Degree Type

Dissertation

Date of Award

1987

Degree Name

Doctor of Philosophy

Department

Agricultural and Biosystems Engineering

First Advisor

Robert Horton

Second Advisor

James L. Baker

Abstract

A substantial portion of the nitrogen (N) fertilizer applied under intensive Midwestern cropping is lost through nitrate-nitrogen (NO[subscript]3-N) leaching with percolating water. A tillage and fertilizer-placement system designed to isolate the fertilizer from downward water flow and to minimize NO[subscript]3-N leaching is desirable, both environmentally and economically. A ridge-tillage configuration, with placement of the potential NO[subscript]3-N source in the elevated portion of the ridge, appears to be one possible best management practice. Therefore, NO[subscript]3-N leaching under ridge tillage during the early growing season and immediately following fertilizer application is investigated;Past numerical modeling of water and solute transport for both saturated and unsaturated soil is reviewed. The finite element formulation for two-dimensional water and solute transport is presented. The FEMWATER-FEMWASTE computer code is used for simulation modeling and a comparison is made of the water and solute transport in ridge- and flat-tillage systems;Data from a field experiment indicate that placement of N fertilizer in the center of a ridge reduces NO[subscript]3-N leaching as contrasted to a similar placement for flat tillage, even though total water movement through both systems is comparable. Vertical NO[subscript]3-N movement is predominant (in contrast to horizontal movement) and increases as the amount of simulated rainfall increases;Results from model verification indicate that the two-dimensional model has potential application in predicting water and solute movement in the unsaturated soil profile. However, further modeling activities are needed (with additional subroutines to handle runoff-ponding conditions) to insure the validity of the model for microscale applications such as those in this particular study. With further refinements, the model should be a more useful tool to describe water and chemical movement through soil for various fertilizer placements and surface configurations.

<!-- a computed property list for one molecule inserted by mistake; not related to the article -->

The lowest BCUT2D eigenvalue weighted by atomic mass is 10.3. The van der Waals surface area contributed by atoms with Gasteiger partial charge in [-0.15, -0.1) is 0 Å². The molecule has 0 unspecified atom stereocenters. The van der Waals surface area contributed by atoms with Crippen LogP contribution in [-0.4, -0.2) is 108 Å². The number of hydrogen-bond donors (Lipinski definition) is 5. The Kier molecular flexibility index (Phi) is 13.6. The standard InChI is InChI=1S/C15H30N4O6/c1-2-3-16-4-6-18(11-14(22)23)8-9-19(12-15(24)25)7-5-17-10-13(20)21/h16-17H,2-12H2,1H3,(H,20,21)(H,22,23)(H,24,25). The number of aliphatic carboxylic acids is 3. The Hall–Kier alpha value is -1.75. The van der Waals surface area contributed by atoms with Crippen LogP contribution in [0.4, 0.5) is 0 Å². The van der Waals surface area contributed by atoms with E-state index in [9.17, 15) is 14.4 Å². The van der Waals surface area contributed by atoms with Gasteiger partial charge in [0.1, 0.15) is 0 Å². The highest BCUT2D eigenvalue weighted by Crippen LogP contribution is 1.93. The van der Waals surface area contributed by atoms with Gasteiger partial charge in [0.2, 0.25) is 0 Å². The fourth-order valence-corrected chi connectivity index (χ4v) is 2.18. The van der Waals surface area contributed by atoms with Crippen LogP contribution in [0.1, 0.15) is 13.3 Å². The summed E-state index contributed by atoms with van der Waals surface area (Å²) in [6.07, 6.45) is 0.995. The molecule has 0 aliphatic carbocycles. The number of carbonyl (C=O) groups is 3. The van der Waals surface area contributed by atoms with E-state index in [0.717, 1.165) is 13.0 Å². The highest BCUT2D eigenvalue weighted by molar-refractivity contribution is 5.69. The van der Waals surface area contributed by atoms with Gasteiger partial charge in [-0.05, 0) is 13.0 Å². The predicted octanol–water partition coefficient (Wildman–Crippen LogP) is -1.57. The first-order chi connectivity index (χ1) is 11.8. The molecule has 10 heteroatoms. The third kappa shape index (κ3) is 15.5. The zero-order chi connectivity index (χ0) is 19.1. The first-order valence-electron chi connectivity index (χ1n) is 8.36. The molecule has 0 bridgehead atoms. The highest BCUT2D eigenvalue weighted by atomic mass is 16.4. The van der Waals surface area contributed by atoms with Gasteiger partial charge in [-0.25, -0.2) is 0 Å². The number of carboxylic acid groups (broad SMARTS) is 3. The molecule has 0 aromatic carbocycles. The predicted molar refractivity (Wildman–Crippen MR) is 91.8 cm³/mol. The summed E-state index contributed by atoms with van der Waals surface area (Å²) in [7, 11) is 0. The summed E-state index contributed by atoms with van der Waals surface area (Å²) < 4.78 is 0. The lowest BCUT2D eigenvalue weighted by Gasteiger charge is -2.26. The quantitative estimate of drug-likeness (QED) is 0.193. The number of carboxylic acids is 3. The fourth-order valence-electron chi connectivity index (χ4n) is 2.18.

DOI

https://doi.org/10.31274/rtd-180813-11968

Publisher

Digital Repository @ Iowa State University, http://lib.dr.iastate.edu/

Copyright Owner

James M. Hamlett

Language

en

Proquest ID

AAI8805077

File Format

application/pdf

File Size

269 pages

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